Enter the artsongwriters! They are merging the benefits of their classical training with the tools and frameworks of pop music. But don’t mistake what they’re doing as “breaking down barriers between genres”—these composers are developing a new and unique style of creative songwriting that does not fit comfortably into any pre-existing genre.
It is generally thought that, except for a few pieces with specifically notated quartertones, the remainder of Ives’s music was conceived for conventional twelve-tone equal temperament. However, there’s a great deal of evidence in Ives’s scores and writings suggesting a general tuning for his music that can best be described as Extended Pythagorean.
Three CDs of African-American postminimalist Julius Eastman’s music have just been released by New World Records, marking the end of a seven-year search to reassemble the composer’s scattered scores and archival recordings.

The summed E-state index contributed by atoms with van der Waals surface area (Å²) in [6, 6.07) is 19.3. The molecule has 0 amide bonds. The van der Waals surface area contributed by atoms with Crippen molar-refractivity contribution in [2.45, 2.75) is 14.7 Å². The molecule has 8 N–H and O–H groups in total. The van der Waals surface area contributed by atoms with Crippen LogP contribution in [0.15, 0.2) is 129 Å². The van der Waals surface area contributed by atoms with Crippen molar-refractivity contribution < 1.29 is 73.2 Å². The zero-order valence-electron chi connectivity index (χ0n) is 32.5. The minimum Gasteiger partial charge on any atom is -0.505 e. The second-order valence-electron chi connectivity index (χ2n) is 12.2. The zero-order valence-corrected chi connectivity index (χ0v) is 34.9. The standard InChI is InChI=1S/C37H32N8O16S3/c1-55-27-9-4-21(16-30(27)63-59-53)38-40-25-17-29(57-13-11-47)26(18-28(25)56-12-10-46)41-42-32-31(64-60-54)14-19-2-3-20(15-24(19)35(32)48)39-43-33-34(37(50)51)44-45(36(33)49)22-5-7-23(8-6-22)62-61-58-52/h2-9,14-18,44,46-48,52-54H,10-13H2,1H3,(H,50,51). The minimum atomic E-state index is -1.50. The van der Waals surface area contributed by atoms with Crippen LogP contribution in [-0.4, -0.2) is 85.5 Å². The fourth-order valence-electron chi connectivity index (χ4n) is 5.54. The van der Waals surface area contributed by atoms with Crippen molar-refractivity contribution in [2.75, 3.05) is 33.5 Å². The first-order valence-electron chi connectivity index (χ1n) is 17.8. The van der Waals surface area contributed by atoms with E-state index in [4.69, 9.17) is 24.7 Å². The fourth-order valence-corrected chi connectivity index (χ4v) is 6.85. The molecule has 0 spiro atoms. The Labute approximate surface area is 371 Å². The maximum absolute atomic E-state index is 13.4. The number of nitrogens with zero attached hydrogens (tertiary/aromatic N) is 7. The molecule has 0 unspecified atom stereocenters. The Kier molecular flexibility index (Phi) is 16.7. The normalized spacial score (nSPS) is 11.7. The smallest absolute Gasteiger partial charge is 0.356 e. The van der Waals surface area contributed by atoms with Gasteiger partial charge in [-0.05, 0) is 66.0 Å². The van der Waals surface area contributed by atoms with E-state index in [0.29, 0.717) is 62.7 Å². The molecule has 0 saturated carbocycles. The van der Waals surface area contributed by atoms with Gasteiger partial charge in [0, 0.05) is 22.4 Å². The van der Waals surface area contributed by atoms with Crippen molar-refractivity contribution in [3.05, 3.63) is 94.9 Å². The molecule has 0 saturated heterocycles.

Ives wrote that the themes and general plan for the Universe Symphony are quite clearly indicated in the sketches he left behind. But deciphering those sketches has been one of American music’s greatest detective sagas.
On-hold music is a strange Janus-faced beast. Neither background nor foreground, this forced-listening netherworld sounds like a perfect spot for art to intervene.
Feldman exploits the inherently paradoxical possibilities of visually distinct notations that sound ‘the same’, suggesting that they might imply shadings of difference in the sound.
How does the ear decode the acoustic information that we receive, and what can we learn about music from an understanding of how the ear and the brain respond to sound?